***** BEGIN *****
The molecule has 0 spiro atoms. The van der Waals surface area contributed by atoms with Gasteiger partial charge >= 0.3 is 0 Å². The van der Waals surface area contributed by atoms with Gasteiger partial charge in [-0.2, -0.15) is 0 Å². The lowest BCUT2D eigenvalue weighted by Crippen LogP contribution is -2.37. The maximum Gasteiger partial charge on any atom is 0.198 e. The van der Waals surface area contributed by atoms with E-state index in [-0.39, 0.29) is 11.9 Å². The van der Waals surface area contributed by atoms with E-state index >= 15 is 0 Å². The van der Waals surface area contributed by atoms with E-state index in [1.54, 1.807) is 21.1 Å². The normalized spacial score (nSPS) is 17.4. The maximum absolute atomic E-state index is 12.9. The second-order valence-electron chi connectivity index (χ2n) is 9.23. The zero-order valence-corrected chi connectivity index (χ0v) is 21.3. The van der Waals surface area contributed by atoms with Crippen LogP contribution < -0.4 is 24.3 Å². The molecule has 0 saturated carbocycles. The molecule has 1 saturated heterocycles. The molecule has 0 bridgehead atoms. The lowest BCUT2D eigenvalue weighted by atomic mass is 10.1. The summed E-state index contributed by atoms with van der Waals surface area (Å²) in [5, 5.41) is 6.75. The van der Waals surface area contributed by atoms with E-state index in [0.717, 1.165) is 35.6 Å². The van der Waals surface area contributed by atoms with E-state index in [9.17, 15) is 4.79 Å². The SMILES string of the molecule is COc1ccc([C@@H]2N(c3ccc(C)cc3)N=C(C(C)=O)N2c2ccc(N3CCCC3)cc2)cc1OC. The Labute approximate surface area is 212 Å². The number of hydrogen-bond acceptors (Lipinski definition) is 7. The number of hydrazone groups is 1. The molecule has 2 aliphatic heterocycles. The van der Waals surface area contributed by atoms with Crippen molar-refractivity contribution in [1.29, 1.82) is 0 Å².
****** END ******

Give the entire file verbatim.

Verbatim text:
The molecule has 0 spiro atoms. The van der Waals surface area contributed by atoms with Gasteiger partial charge >= 0.3 is 0 Å². The van der Waals surface area contributed by atoms with Gasteiger partial charge in [-0.2, -0.15) is 0 Å². The lowest BCUT2D eigenvalue weighted by Crippen LogP contribution is -2.37. The maximum Gasteiger partial charge on any atom is 0.198 e. The van der Waals surface area contributed by atoms with E-state index in [-0.39, 0.29) is 11.9 Å². The van der Waals surface area contributed by atoms with E-state index >= 15 is 0 Å². The van der Waals surface area contributed by atoms with E-state index in [1.54, 1.807) is 21.1 Å². The normalized spacial score (nSPS) is 17.4. The maximum absolute atomic E-state index is 12.9. The second-order valence-electron chi connectivity index (χ2n) is 9.23. The zero-order valence-corrected chi connectivity index (χ0v) is 21.3. The van der Waals surface area contributed by atoms with Crippen LogP contribution < -0.4 is 24.3 Å². The molecule has 0 saturated carbocycles. The molecule has 1 saturated heterocycles. The molecule has 0 bridgehead atoms. The lowest BCUT2D eigenvalue weighted by atomic mass is 10.1. The summed E-state index contributed by atoms with van der Waals surface area (Å²) in [5, 5.41) is 6.75. The van der Waals surface area contributed by atoms with E-state index in [0.717, 1.165) is 35.6 Å². The van der Waals surface area contributed by atoms with E-state index in [9.17, 15) is 4.79 Å². The SMILES string of the molecule is COc1ccc([C@@H]2N(c3ccc(C)cc3)N=C(C(C)=O)N2c2ccc(N3CCCC3)cc2)cc1OC. The Labute approximate surface area is 212 Å². The number of hydrogen-bond acceptors (Lipinski definition) is 7. The number of hydrazone groups is 1. The molecule has 2 aliphatic heterocycles. The van der Waals surface area contributed by atoms with Crippen molar-refractivity contribution in [1.29, 1.82) is 0 Å².